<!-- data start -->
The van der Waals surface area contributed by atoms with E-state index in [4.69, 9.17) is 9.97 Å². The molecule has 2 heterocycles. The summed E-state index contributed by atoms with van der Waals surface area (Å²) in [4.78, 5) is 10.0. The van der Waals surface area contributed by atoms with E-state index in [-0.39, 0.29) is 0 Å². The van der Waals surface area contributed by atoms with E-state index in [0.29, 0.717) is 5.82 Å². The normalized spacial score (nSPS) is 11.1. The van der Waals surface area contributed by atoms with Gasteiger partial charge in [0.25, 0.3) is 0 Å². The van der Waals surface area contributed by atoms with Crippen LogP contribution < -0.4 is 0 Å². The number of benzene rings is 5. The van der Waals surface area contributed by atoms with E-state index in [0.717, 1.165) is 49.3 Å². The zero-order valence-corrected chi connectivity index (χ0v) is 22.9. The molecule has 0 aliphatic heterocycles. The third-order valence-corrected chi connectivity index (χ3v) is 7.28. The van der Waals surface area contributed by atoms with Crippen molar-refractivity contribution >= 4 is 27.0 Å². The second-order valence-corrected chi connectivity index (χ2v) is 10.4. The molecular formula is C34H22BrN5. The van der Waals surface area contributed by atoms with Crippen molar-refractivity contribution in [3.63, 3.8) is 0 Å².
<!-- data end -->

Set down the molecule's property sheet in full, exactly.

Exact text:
The van der Waals surface area contributed by atoms with E-state index in [4.69, 9.17) is 9.97 Å². The molecule has 2 heterocycles. The summed E-state index contributed by atoms with van der Waals surface area (Å²) in [4.78, 5) is 10.0. The van der Waals surface area contributed by atoms with E-state index in [-0.39, 0.29) is 0 Å². The van der Waals surface area contributed by atoms with E-state index in [0.29, 0.717) is 5.82 Å². The normalized spacial score (nSPS) is 11.1. The van der Waals surface area contributed by atoms with Gasteiger partial charge in [0.25, 0.3) is 0 Å². The van der Waals surface area contributed by atoms with Crippen LogP contribution < -0.4 is 0 Å². The number of benzene rings is 5. The van der Waals surface area contributed by atoms with E-state index in [0.717, 1.165) is 49.3 Å². The zero-order valence-corrected chi connectivity index (χ0v) is 22.9. The molecule has 0 aliphatic heterocycles. The third-order valence-corrected chi connectivity index (χ3v) is 7.28. The van der Waals surface area contributed by atoms with Crippen molar-refractivity contribution >= 4 is 27.0 Å². The second-order valence-corrected chi connectivity index (χ2v) is 10.4. The molecular formula is C34H22BrN5. The van der Waals surface area contributed by atoms with Crippen molar-refractivity contribution in [3.63, 3.8) is 0 Å².